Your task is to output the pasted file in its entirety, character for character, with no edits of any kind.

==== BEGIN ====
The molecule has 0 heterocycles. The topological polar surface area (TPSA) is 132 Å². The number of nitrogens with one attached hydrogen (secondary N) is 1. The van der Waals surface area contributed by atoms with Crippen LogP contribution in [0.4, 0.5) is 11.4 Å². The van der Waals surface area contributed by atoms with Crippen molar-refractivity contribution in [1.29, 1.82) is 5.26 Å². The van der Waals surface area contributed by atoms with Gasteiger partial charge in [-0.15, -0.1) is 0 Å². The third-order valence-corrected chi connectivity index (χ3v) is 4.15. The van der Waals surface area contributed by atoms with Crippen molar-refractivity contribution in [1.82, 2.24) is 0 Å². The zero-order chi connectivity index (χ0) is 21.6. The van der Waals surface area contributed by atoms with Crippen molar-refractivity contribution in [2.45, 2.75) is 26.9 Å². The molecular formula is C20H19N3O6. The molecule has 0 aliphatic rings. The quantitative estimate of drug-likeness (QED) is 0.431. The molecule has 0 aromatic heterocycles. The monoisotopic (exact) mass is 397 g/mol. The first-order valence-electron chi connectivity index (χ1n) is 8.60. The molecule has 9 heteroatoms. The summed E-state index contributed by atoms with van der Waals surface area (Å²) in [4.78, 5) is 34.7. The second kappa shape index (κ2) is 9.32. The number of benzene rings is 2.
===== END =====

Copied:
The molecule has 0 heterocycles. The topological polar surface area (TPSA) is 132 Å². The number of nitrogens with one attached hydrogen (secondary N) is 1. The van der Waals surface area contributed by atoms with Crippen LogP contribution in [0.4, 0.5) is 11.4 Å². The van der Waals surface area contributed by atoms with Crippen molar-refractivity contribution in [1.29, 1.82) is 5.26 Å². The van der Waals surface area contributed by atoms with Gasteiger partial charge in [-0.15, -0.1) is 0 Å². The third-order valence-corrected chi connectivity index (χ3v) is 4.15. The van der Waals surface area contributed by atoms with Crippen molar-refractivity contribution in [1.82, 2.24) is 0 Å². The zero-order chi connectivity index (χ0) is 21.6. The van der Waals surface area contributed by atoms with Crippen molar-refractivity contribution in [2.45, 2.75) is 26.9 Å². The molecular formula is C20H19N3O6. The molecule has 0 aliphatic rings. The quantitative estimate of drug-likeness (QED) is 0.431. The molecule has 0 aromatic heterocycles. The monoisotopic (exact) mass is 397 g/mol. The first-order valence-electron chi connectivity index (χ1n) is 8.60. The molecule has 9 heteroatoms. The summed E-state index contributed by atoms with van der Waals surface area (Å²) in [4.78, 5) is 34.7. The second kappa shape index (κ2) is 9.32. The number of benzene rings is 2.